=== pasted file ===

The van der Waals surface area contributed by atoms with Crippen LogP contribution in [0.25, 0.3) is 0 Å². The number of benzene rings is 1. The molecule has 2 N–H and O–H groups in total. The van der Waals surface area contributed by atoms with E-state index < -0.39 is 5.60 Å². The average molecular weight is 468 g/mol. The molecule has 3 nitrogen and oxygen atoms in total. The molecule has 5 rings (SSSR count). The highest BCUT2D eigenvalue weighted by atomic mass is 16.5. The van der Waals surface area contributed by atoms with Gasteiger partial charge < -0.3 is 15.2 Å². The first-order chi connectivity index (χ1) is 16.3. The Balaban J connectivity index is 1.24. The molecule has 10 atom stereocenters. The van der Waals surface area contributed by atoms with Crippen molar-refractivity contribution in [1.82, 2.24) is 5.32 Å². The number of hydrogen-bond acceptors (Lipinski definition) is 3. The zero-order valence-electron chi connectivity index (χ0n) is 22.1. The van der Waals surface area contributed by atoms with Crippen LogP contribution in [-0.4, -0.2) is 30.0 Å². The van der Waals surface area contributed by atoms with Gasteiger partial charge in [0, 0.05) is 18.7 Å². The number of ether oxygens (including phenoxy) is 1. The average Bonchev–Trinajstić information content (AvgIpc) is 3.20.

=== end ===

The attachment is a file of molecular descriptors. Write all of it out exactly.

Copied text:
The van der Waals surface area contributed by atoms with Crippen LogP contribution in [0.25, 0.3) is 0 Å². The number of benzene rings is 1. The molecule has 2 N–H and O–H groups in total. The van der Waals surface area contributed by atoms with E-state index < -0.39 is 5.60 Å². The average molecular weight is 468 g/mol. The molecule has 3 nitrogen and oxygen atoms in total. The molecule has 5 rings (SSSR count). The highest BCUT2D eigenvalue weighted by atomic mass is 16.5. The van der Waals surface area contributed by atoms with Gasteiger partial charge < -0.3 is 15.2 Å². The first-order chi connectivity index (χ1) is 16.3. The Balaban J connectivity index is 1.24. The molecule has 10 atom stereocenters. The van der Waals surface area contributed by atoms with Crippen molar-refractivity contribution in [1.82, 2.24) is 5.32 Å². The number of hydrogen-bond acceptors (Lipinski definition) is 3. The zero-order valence-electron chi connectivity index (χ0n) is 22.1. The van der Waals surface area contributed by atoms with Crippen LogP contribution in [-0.4, -0.2) is 30.0 Å². The van der Waals surface area contributed by atoms with Gasteiger partial charge in [0, 0.05) is 18.7 Å². The number of ether oxygens (including phenoxy) is 1. The average Bonchev–Trinajstić information content (AvgIpc) is 3.20.